Here's how I made a cropped hoodie with lace lining in the hood. Straight below you can see it on video, and below you can read all about my making process.
The lace hoodie is not my idea, I just found it randomly a few years back, when it was "in fashion". I wanted to make a goth-style hooded crop top to wear to the gym. The wicked embroidery is designed by Urban Threads, and the pattern is from Joka tyypin kaavakirja, which I think is only in English. The lace came to mind, because I just joined Annika Victoria's Facebook group Make Thrift Buy Community Challenges, and the challenge of the month of August was using lace in a design.
I began by embroidering my fabric. This was a challenge, since the embroidery is quite thick, so I had to put on some iron-on stabilizer as well as the tear away I use with the hoop. After embroidering, I cut away all of the iron-on stabilizer I could. My earlier attempt to embroider on this fabric left a bunch of black threads on it, but I cleaned it up before I sewed the whole thing together.
When I cut out the back pattern piece, I used the front piece as a guide: I wanted the shirt to be lower in the back, shorter on the front. I just eye balled the cut, to get a nice curve to the back piece hem line.
Once I had cut out all the pieces I started sewing the shirt together. In this project I used only the serger and the coverstitch machine. I started with sewing the hoods up: I serged the backseam of both inner fabric and lining fabric.
Then I sewed the shoulder seams together. This is the way I like to construct a shirt: first the shoulders, then adding the sleeves and after that sewing the side seams and the sleeves together. This way I don't have to be so exact with the sleeve, it usually fits perfectly, as opposed to when I used to sew shirts at a younger age and the sleeve would never fit correctly! There would be these awful bumps at the shoulder, when either the sleeve part or the shirt part would stretch a bit when I was sewing them together. It is also faster doing it so that you first sew the shoulder seams and then attatch the sleeve, since I usually had to make a basting stitch when fitting a sleeve to its place. Now I can just serge away!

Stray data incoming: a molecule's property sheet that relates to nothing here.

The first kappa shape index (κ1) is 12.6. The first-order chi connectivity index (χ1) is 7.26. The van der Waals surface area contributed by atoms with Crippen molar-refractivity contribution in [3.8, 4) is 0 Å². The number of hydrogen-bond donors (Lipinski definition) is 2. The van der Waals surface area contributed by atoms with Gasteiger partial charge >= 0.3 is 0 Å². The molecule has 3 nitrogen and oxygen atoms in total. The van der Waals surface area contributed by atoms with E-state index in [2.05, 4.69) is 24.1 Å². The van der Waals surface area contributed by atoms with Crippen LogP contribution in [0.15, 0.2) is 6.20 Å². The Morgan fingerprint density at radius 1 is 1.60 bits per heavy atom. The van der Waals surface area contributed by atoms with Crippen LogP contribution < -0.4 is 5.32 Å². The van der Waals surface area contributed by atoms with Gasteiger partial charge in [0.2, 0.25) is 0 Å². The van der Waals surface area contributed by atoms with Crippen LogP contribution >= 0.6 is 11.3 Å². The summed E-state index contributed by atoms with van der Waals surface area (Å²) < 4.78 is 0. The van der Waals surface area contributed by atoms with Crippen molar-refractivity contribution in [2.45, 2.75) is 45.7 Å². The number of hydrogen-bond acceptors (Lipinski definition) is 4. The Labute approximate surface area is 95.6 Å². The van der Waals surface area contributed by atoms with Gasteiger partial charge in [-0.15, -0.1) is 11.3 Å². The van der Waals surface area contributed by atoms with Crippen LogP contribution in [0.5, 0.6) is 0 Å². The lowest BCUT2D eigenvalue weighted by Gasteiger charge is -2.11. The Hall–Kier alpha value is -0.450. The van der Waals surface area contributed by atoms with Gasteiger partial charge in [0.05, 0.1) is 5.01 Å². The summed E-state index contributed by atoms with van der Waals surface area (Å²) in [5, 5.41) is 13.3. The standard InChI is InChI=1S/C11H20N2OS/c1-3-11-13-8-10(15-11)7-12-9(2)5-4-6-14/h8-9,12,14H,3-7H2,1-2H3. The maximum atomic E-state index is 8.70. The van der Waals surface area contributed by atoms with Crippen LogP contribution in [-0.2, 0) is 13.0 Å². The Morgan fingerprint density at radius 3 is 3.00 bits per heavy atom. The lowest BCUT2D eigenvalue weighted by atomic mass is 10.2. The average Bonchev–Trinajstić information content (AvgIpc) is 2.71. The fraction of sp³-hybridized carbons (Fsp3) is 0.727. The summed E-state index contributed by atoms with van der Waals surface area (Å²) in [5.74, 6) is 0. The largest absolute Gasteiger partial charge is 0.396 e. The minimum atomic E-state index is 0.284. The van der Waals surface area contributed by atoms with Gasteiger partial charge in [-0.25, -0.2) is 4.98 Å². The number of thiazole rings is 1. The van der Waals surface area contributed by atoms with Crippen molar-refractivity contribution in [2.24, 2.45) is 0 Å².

Next I had to sew the sleeves with thumb holes. I just hemmed the sleeve seam so that there would be a clean edge for my thumb to push through, then I serged the rest of the seam together and made a hem, where my other fingers would come through.
As you can see from the finished project, I used the cover stitch machine so that it made the straight stitches on the inside of my garment, and the decorative stitches on the outside. I love this look, and it is the main reason I ever bought a cover stitch machine. I just haven't been using it that much.
I decorated all of the seams with the cover stitch machine, even the outer layer of the hood (blue line in picture) - although I thought of this only after attaching the lining to the rest of the hood. Next I sewed another decorative stitching along the edge of the hood (pink line in picture) to keep the lining and top part of the hood together. I also hand stitched the back seams of the hood parts together, so that the lining wouldn't shift away from its place when I was wearing it.
After that I just had to attach the hood to the rest of the shirt and stitch a decorative stitch onto the neckline of the shirt. Then I hemmed the shirt and I was done!
I love how this turned out, but the season for cropped tops is over now in Finland. Now it's just cold weather all the way! The fabric for the shirt was some random one I had bought many years ago, the piece was too small for me to make a longer hooded shirt, but it could have been a long top or a plain shirt without the hood. The lace is a present from my secret Santa a few years back in a sewing group.
Thanks for stopping by, don't forget to DIY!! :)